Five Ways to Get More From High Potentials

Recent research from The Corporate Executive Board Co. shows that organizations with strong leadership bench strength have double the rate of revenue and profit growth compared to peers with weaker bench strength. Meanwhile, separate CEB research shows that turnover for existing C-level positions has been rising for the past few years, suggesting an increased need for high potential development programs.

Simply offering a high potential program, however, is not indicative of future business success. While these programs make sense in theory, many are failing to deliver results. In fact, according to a 2013 CEB study, more than half of these employees will turn over in a five-year period. Of those who stick with the program, a 2012 CEB study found that nearly half do not meet business objectives in their first leadership assignment.

Despite these statistics, there is some good news. Although many high potential programs are in need of repair, there are organizations that are realizing significant returns on their investments.

Based on various CEB research studies over the last few years, there are five things that these organizations do differently to identify high-potential employees, keep them engaged and retain them for future leadership roles.

1. They define “potential” clearly. Many organizations confuse current performance with future potential. While identifying employees who have a strong record of high performance is an important step in identifying them as high potential, it isn’t enough by itself. Most high-performing employees don’t have the necessary qualities to be effective in senior roles, and assuming that high performance is equal to high potential puts the odds at six-to-one that the employee will fail in the program, CEB research shows.

2. They recognize that employees need more than strong performance in their current role to succeed in future roles. Employees need to have the aspiration to rise to a more senior role, the ability to manage and lead effectively, and engagement levels that show commitment to their organization.

3. They measure potential objectively. Only one in three organizations use assessment data to identify employees for high potential programs, and nearly half lack a methodical process for identifying and developing high potentials, according to CEB research. But to most accurately measure potential, the successful organizations use systematic assessments of employees’ aspiration, ability and engagement. Rather than relying on subjective assessments, nominations or evaluations, these organizations ensure fair and valid identification of high-potential talent through scientific assessment and objective evaluation.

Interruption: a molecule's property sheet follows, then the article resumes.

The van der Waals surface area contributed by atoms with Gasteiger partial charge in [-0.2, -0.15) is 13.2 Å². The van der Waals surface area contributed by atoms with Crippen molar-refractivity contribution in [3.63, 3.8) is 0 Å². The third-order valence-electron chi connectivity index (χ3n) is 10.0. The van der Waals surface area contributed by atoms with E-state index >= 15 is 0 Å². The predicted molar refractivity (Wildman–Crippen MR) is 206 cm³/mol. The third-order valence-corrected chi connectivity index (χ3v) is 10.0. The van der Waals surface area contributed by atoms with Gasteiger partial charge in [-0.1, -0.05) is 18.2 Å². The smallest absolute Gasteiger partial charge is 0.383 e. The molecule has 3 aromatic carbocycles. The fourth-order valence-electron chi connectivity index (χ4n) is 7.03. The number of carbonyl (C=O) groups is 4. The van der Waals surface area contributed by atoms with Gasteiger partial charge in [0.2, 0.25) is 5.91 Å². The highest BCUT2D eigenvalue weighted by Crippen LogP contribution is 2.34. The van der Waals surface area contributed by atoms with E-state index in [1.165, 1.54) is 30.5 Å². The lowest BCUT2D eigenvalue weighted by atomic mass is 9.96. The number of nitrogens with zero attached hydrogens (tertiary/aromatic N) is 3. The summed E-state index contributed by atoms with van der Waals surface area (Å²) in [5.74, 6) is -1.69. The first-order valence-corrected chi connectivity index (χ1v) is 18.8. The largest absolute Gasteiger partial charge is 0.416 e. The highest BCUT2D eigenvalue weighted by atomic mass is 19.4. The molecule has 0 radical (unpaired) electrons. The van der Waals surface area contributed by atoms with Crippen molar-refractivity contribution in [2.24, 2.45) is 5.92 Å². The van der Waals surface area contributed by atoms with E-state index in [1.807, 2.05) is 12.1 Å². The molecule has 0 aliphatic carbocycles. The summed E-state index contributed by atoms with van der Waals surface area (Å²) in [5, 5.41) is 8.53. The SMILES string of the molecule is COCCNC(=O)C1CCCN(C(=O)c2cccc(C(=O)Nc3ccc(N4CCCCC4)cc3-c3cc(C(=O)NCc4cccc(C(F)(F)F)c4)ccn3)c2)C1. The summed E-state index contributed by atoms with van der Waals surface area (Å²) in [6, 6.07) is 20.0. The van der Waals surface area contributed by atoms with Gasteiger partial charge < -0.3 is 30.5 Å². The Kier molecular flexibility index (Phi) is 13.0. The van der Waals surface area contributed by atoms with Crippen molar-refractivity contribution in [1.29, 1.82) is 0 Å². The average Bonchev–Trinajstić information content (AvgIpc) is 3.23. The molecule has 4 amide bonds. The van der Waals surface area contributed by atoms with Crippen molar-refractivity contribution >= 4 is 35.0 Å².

4. They ask for commitment in return for career opportunities. High potential employees are highly marketable — they are strong performers and are often confident they can find work elsewhere. Therefore, organizations that see the highest returns on their high potential investments proactively mitigate flight risk among these employees. The most progressive organizations protect their investment in high potentials by asking for future commitment in return for development opportunities.

5. They create differentiated development experiences. Typical high potential programs fail to prepare participants for future roles. By giving high potentials stretch assignments, they not only learn new skills but also apply existing skills to different roles by being exposed to high-impact development experiences.

Eugene Burke is a chief scientist and analytics officer at The Corporate Executive Board Co., a member-based research and advisory firm. He can be reached at